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Question: What is the true ruling on giving a gift or money to an Imam (Hafiz) who is leading the Taraaweeh prayers during Ramadan even if the Imam does not ask for it, or would not know it until the gift is given to him upon the completion of the Qur'an ? Once given, should the Imam (Hafiz) accept this gift?
Answer:

Generally speaking, traditional ruling in the Hanafi School has been that one is not allowed to receive remuneration or payment for reciting the Qur’an. This has been the position authenticated by Imam Ibn Abideen in his esteemed work.

However, lately, because of change of times and diminishing nature of incentives and lack of ambition and declining of moral standards in the Ummah, many scholars have adopted the ruling that although payment for reading the Qur’an is not encouraged or desirable, there is nothing wrong to pay the Imams who lead prayers. This has been the position that has been widely practiced in the Muslim community throughout the world. It does not require much imagination to say that a Hafiz who leads the Taraaweeh can also fall in this category. So we can pay him, not for his reading of the Qur’an, but for freeing himself for the service of the community even as we pay the Imam who leads the five daily prayers.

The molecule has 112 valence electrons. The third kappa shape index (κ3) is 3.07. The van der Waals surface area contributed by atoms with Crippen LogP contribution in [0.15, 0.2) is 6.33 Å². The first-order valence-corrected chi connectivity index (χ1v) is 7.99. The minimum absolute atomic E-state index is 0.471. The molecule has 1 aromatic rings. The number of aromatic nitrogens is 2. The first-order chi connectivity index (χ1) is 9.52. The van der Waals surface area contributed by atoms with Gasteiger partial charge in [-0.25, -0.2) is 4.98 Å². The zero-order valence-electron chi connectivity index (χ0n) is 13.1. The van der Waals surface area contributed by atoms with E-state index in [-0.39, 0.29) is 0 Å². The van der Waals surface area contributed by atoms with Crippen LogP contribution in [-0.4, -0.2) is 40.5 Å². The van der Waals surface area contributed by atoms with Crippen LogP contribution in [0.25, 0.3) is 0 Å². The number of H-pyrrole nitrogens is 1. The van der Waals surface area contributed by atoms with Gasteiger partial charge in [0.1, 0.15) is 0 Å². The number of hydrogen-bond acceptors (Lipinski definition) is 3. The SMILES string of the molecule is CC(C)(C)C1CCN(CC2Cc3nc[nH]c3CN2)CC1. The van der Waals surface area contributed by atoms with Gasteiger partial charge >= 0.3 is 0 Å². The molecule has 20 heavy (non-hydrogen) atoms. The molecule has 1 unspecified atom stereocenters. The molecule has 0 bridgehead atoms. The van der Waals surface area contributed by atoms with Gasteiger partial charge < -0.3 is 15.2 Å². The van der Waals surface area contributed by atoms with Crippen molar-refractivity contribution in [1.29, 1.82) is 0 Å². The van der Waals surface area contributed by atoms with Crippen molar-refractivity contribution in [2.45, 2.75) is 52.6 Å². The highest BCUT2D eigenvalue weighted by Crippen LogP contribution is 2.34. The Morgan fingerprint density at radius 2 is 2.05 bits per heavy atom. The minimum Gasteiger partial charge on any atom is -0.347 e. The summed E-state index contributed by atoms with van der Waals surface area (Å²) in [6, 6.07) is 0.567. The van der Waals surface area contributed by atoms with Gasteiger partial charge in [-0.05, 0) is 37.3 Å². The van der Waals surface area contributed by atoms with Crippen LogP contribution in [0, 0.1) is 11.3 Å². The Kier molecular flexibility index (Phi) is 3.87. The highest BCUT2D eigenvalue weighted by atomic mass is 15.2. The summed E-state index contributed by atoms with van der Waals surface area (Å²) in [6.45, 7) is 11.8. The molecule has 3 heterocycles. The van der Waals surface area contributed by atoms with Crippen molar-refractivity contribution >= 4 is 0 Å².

Reading the Qur’an from memory is a rigorous task; it requires extraordinary concentration. It is, therefore, not sinful to pay him in this time and age when people are less inclined to devote to such pursuits because of the reign of the worldly consciousness and consumerism.

Based on these considerations, a Hafiz can be paid a remuneration or gift not for his reading, but in lieu of his dedication to the service of the community.

On his part, a hafiz, who is otherwise not financially well to-do, can accept the same, if his intention is not to receive the money for his reading, but for being able to serve the community.

If, on the other hand, he is well to do, it is preferred that he does not accept any payment.

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